Quay County Sun - Serving the High Plains

By Eamon Scarbrough
Staff writer 

College presidents worry over funding

Schools still recovering from last round of cuts.


April 26, 2017

As the New Mexico Legislature and Gov. Susana Martinez battle over the state budget, and funding for higher education is currently at zero, there’s no doubt there is uncertainty — and local college presidents are concerned.

“We’re not going to not fund higher education,” Martinez said at a Monday news conference, a week-and-a-half after vetoing the state budget. “That is extremely important to the Legislature and to me. We set (higher ed funding) aside, because I didn’t have a balanced budget. Since I didn’t have a balanced budget, we had to set things aside. And then we’re going to put it back, of course, the (funds for) higher ed and the Legislature.”

Eastern New Mexico University President Steven Gamble said the uncertainty is worrisome for him and the college, but he remained optimistic about a possible outcome.

“We think, in the end, the Legislature and the governor’s office will come to a good resolution to the overall state budget, and within that budget, we are hopeful that higher education will be treated fairly,” said Gamble.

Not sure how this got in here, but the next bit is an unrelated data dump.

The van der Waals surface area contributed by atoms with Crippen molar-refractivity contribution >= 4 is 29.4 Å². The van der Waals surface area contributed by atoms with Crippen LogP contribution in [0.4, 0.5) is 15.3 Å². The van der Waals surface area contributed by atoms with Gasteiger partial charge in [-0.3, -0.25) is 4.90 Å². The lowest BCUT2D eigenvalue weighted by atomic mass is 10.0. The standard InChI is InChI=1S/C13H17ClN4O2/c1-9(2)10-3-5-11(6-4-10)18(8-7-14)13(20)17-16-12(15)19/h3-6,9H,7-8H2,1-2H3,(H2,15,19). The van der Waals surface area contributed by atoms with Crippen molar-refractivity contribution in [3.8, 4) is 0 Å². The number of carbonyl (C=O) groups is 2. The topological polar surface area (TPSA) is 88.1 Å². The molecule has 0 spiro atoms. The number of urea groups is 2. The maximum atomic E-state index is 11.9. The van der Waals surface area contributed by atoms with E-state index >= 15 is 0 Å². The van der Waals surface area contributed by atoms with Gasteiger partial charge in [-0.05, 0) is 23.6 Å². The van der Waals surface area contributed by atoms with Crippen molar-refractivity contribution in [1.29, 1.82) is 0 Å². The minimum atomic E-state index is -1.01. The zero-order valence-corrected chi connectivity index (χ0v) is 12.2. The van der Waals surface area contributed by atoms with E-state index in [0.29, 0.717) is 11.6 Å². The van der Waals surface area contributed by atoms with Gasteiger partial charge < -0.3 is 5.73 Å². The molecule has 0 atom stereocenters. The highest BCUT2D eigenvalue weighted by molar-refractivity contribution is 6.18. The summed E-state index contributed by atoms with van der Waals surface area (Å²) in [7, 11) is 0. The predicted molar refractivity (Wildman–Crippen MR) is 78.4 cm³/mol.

He noted any further cuts will land on top of a 7.5 percent cut from which his university is still recovering.

“For us, that is $2.2 million. Any additional cuts would just deepen the pain,” he said.

Those same concerns are shared by Clovis Community College President Becky Rowley.

“I know she (Martinez) said she will restore higher education. Our concern is that that doesn’t mean that we won’t still be cut, and we’re concerned about receiving further cuts,” she said. “Higher education’s already been cut almost 8 percent over the last couple of years, and that’s been a lot for us to absorb. If we’re cut further, then that will eventually start having an impact on tuition, the services that we can offer, everything.”

The cuts themselves are painful for CCC, but according to Rowley, the uncertainty adds another layer of difficulty.

“If she and the Legislature restore higher education with very minimal cuts, that would be great, and a lot of the problem is just the uncertainty. We don’t know their timeline for coming to any kind of agreement. It creates angst in our students and in our faculty and staff,” she said.

Thomas Newsom, president of Mesalands Community College in Tucumcari, said he does not yet know what the impacts to his school will be as of July 1 (the beginning of the 2017-18 fiscal year), but said New Mexico Independent Community Colleges will release a statement together sometime in the next week regarding higher education funding.


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